What are active people to do, or not do, during a global pandemic?
In any given week this winter, outside of work, I instructed two senior exercise classes, played 2-3 games of hockey, walked/hiked up to 5 km, and was training for a 45 km mountain bike race in April. Then along came COVID-19 and my weekly exercise plans ground to a sudden halt. In addition, future events have already been cancelled or delayed, among them a hockey tournament and mountain bike race, so far. In addition to the exercise, what I really miss is the social camaraderie and the motivation of my teammates and training partners. I also use my exercise and adventures as stress management, and I’m finding a global pandemic to be very stressful.
So, what are active people to do, or not do, during a global pandemic? As a Registered Kinesiologist, I turned to science for some answers. I found this great article by Tamara Hew-Butler, Associate Professor of Exercise and Sports Science, and Mariane Fahlman, Professor, Kinesiology, Health and Sport Studies, at Wayne State University. Now, if you are up for some coronavirus science, j-curves, studies of sick populations during previous outbreaks and of course, studies on mice, grab a coffee, settle in and read the full article.
Or for a quicker summary may I offer:
Look for the ‘just right’ amount of exercise
- Both too much and too little exercise are bad while somewhere in the middle is just right. Research has shown exercise can influence the body’s immune system.
- Limited animal and human data cautiously suggest that exercise up to three days per week, two to three months prior, better prepares the immune system to fight a viral infection.
What if we have not exercised regularly? Will restarting an exercise routine be good or bad?
- Mild to moderate exercise may also be protective after we get infected with the flu virus, whereas a little exercise is good while no exercise – or even too much exercise – is bad.
For those who are “committed exercisers,” how much exercise is too much during a pandemic?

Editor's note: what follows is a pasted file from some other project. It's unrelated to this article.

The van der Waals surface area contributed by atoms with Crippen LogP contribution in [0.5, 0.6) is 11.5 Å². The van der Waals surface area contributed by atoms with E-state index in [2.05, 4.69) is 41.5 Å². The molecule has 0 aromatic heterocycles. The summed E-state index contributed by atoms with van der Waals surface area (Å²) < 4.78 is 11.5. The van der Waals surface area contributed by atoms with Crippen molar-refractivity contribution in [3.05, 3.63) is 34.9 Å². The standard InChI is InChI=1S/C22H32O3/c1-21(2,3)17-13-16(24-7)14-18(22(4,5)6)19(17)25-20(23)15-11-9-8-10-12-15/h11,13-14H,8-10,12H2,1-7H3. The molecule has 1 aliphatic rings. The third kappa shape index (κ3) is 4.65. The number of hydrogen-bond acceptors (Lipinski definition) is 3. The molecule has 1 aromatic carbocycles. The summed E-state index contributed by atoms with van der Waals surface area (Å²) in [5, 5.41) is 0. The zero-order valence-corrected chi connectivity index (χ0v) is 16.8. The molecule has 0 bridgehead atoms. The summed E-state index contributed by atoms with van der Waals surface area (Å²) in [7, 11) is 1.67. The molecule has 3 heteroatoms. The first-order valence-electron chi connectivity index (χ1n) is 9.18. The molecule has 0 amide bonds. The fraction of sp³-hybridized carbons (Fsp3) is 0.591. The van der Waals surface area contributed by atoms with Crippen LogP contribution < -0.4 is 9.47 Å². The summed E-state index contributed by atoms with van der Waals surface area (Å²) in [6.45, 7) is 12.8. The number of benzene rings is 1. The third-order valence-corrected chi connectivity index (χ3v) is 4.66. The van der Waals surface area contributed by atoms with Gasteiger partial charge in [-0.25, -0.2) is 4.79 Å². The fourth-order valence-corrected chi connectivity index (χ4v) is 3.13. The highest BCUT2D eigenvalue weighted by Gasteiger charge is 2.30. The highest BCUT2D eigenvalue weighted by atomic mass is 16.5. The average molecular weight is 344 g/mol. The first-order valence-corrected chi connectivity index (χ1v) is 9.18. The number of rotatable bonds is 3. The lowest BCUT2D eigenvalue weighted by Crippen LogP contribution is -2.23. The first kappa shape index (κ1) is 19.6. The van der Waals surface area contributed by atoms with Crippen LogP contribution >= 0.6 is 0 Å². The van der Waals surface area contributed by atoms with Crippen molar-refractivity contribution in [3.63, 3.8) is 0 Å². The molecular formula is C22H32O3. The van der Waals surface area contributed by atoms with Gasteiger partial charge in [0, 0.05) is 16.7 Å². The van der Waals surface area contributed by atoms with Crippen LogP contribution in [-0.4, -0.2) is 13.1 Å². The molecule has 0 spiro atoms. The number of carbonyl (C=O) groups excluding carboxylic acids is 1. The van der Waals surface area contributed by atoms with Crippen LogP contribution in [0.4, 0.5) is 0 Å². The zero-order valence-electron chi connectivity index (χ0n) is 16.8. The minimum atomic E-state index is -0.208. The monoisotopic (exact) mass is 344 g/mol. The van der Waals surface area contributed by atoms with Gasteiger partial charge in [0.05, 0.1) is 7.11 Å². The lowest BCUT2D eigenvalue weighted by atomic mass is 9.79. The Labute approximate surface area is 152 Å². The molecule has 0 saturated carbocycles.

- It is clear, that both too much exercise and exercising while sick increases the risk of medical complications and dying.
- Over-exercise without adequate recovery may make our body more vulnerable to attack, especially by respiratory viruses. So, when it comes to immunity, studies show that more exercise is not necessarily better.
How much exercise may be just right? The authors suggest these guidelines based on just the right amount – for most people.
- Do perform mild to moderate exercise (20-45 minutes), up to three times per week.
- Strive to maintain (not gain) strength or fitness during the quarantine period.
- Do avoid physical contact with others during exercise.
- Wash and disinfect equipment after use.
- Remain engaged with teammates through social media, rather than social gatherings or contact.
- Eat and sleep well to boost your immune system.
- Remain optimistic that this too shall pass.
How much exercise may be too risky? The authors suggest the following things not to do:
- Do not exercise past exhaustion, which increases the risk of infection. An example would include marathon running, which
increases the risk of illness from 2.2 percent to 13 percent after the race.
- Do not exercise if you have any flu-like symptoms.
- Do not exercise more than five days a week.
- Do not exercise in crowded, enclosed spaces.
- Do not share drinks or eating utensils.
- Do not over drink fluids, especially when sick, to try and “flush out” the toxins or prevent dehydration. It is not true that you can “flush out” toxins.
Like most things, exercise is best in moderation. Get creative with your exercise regimen, stay safe and practice physical distancing but keep in touch with your exercise peeps. Support and challenge each other to stay active and motivated. We got this!
“Our game is not over, just temporarily suspended.”
Tamara Hew-Butler & Mariane Fahlman